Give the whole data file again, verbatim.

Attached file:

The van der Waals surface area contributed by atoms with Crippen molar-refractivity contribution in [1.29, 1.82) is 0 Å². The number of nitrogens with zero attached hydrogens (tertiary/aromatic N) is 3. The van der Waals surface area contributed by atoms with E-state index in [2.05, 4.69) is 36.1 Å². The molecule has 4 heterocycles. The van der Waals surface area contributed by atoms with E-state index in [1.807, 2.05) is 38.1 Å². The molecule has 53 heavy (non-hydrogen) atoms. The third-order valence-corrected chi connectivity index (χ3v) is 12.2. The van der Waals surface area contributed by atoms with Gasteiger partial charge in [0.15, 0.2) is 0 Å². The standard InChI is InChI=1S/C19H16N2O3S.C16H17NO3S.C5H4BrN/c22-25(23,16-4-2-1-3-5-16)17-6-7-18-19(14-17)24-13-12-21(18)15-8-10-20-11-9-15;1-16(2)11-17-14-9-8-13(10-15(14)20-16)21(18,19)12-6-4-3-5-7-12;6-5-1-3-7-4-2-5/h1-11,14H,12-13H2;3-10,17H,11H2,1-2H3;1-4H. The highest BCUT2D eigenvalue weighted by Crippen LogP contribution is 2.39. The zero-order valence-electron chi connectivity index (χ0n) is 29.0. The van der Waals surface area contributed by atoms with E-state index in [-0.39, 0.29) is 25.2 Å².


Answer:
The van der Waals surface area contributed by atoms with Crippen molar-refractivity contribution in [1.29, 1.82) is 0 Å². The number of nitrogens with zero attached hydrogens (tertiary/aromatic N) is 3. The van der Waals surface area contributed by atoms with E-state index in [2.05, 4.69) is 36.1 Å². The molecule has 4 heterocycles. The van der Waals surface area contributed by atoms with E-state index in [1.807, 2.05) is 38.1 Å². The molecule has 53 heavy (non-hydrogen) atoms. The third-order valence-corrected chi connectivity index (χ3v) is 12.2. The van der Waals surface area contributed by atoms with Gasteiger partial charge in [0.15, 0.2) is 0 Å². The standard InChI is InChI=1S/C19H16N2O3S.C16H17NO3S.C5H4BrN/c22-25(23,16-4-2-1-3-5-16)17-6-7-18-19(14-17)24-13-12-21(18)15-8-10-20-11-9-15;1-16(2)11-17-14-9-8-13(10-15(14)20-16)21(18,19)12-6-4-3-5-7-12;6-5-1-3-7-4-2-5/h1-11,14H,12-13H2;3-10,17H,11H2,1-2H3;1-4H. The highest BCUT2D eigenvalue weighted by Crippen LogP contribution is 2.39. The zero-order valence-electron chi connectivity index (χ0n) is 29.0. The van der Waals surface area contributed by atoms with E-state index in [-0.39, 0.29) is 25.2 Å².